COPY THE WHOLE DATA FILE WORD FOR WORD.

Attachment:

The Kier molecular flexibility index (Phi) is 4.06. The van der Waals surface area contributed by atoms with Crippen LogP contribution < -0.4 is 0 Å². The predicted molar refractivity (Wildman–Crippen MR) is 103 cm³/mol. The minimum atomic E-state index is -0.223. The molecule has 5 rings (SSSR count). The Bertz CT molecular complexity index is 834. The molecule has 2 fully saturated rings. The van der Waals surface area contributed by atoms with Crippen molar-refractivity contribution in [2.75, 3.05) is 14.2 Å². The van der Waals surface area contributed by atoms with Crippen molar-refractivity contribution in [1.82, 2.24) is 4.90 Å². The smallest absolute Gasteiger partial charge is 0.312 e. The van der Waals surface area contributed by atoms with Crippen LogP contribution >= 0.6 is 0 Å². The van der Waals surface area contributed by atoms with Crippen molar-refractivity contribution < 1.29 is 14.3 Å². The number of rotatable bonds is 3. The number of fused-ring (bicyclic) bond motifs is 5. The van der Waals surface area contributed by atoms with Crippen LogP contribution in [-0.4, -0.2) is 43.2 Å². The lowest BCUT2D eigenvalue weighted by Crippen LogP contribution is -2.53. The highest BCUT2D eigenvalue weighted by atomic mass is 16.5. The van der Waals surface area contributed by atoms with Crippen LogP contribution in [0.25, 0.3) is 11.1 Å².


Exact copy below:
The Kier molecular flexibility index (Phi) is 4.06. The van der Waals surface area contributed by atoms with Crippen LogP contribution < -0.4 is 0 Å². The predicted molar refractivity (Wildman–Crippen MR) is 103 cm³/mol. The minimum atomic E-state index is -0.223. The molecule has 5 rings (SSSR count). The Bertz CT molecular complexity index is 834. The molecule has 2 fully saturated rings. The van der Waals surface area contributed by atoms with Crippen molar-refractivity contribution in [2.75, 3.05) is 14.2 Å². The van der Waals surface area contributed by atoms with Crippen molar-refractivity contribution in [1.82, 2.24) is 4.90 Å². The smallest absolute Gasteiger partial charge is 0.312 e. The van der Waals surface area contributed by atoms with Crippen LogP contribution >= 0.6 is 0 Å². The van der Waals surface area contributed by atoms with Crippen molar-refractivity contribution < 1.29 is 14.3 Å². The number of rotatable bonds is 3. The number of fused-ring (bicyclic) bond motifs is 5. The van der Waals surface area contributed by atoms with Crippen LogP contribution in [-0.4, -0.2) is 43.2 Å². The lowest BCUT2D eigenvalue weighted by Crippen LogP contribution is -2.53. The highest BCUT2D eigenvalue weighted by atomic mass is 16.5. The van der Waals surface area contributed by atoms with Crippen LogP contribution in [0.25, 0.3) is 11.1 Å².